What does it say about my leadership that following the start of the new headship post, it has taken me three weeks before I’ve been out to set aside time to write my first post? (That is not to say that I have not been looking ahead to January, next April, next year.)
Thinking and reflection time, self-coaching is important and I have made excellent use of my modest commute (45 minutes). I have re-found time for podcasts and having joyed listening to Curious Minds and the TES podcasts. I have used my cars bluetooth to make calls to the governors (Trustees) and one or two trusted colleagues and too often to apologise for “being late home again.” Though I have not been able to justify writing time. It has been a whirlwind, more “hamster wheel” that “spinning plates” despite considerable planning and forethought – Of Mice and Men springs to mind.
One rightly expected that starting my first role as head, it was going to be challenging. That there would be plenty to observe and take in, plenty to do and that mistakes would be made, and then adjusted for. I had spoken to recently new heads and experienced heads, and I had read “The first 100 days of headship.” Every school and therefore by default every headship is going to be unique (the maturity of the school and staff body, the climate, culture and established practices), and in my case, adding to the conundrum was the fact that the school was going through a significant building refurbishment that summer and that we were expecting a significantly number of new staff (including me).
I had a relatively clear appreciation of what I should be doing. I had planned and consulted on the INSET programme, made clear in my own mind what I wanted to convey to the staff and I had spent time considering what it would be like to be a new member of staff. I had set aside non-directed time to cope with the “unknown-unknowns” and set aside a pre-school leadership meeting to go over our roles and responsibilities and booked meetings with Trustees.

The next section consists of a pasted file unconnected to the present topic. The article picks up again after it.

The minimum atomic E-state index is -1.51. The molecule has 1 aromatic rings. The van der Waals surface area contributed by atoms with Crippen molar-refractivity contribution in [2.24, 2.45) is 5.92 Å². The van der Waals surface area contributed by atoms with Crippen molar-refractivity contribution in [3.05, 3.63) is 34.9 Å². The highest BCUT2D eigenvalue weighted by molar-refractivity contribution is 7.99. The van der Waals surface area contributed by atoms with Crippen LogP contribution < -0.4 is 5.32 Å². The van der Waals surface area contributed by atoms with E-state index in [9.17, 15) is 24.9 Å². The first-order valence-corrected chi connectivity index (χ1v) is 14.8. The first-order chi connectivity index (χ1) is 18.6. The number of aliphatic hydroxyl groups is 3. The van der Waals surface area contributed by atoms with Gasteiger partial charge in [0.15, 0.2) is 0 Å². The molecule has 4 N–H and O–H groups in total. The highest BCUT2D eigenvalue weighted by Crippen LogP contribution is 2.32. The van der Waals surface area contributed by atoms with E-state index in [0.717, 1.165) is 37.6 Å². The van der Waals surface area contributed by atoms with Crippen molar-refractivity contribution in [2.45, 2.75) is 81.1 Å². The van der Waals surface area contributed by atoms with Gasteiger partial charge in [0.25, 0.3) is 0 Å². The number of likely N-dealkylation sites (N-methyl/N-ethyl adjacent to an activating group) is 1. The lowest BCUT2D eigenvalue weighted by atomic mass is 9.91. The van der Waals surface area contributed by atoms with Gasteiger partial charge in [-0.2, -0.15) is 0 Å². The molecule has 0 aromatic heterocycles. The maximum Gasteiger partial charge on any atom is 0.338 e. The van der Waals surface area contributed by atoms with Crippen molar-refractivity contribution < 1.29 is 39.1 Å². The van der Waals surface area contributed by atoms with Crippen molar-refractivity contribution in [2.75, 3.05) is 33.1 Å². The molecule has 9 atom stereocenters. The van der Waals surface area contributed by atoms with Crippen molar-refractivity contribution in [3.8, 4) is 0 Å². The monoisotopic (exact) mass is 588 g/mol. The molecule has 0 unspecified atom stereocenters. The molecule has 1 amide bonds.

I charted the development of the significant building plans through the summer and by mid August it became apparent that the school was not going to be in a ready state to open on time. My first act as a head was to delay the start of term. I was disappointed, I felt guilty almost, though what I did not anticipate was the significant opportunities this unscheduled delay would have.
Our inexperienced and new form leadership team needed more time than I had originally scheduled. The two-day closure helped us immensely and should I ever get the opportunity to lead another school, I would move to at least a two-day pre-school meeting, possibly three-day. To start next year, I will stay with two day pre-meeting not one. More importantly, for the first time in the schools history we scheduled academic one-to-one mentoring conversations with all year 11s into 12, and all year 12’s into 13. These overlapped the final INSET day and first day return. These have been significant and sent out a very clear message that we cared about our students.
INSET was almost a wash out. The best laid plans… my introduction to the school was certainly not a reflection of how I envisaged it. We soldiered on neck high in crates and boxes, without staffroom furniture, with contractors on site, failing IT and for good measure an unscheduled fire alarm in a drizzly morning in early September. I am only writing this to show that out of adversity can sometimes come something special. Something you can not create by design. “It will be great” as become our mantra as the calamitous day became almost laughable. “Control the controllables” rang in my thoughts and the unshakeable resolve of Mandy Hickson our guest speaker, my deputy and leadership team kept me going (if truth be known, I was heart-broken on the inside). If I were to write a recommendation for Mandy, it would be something like this.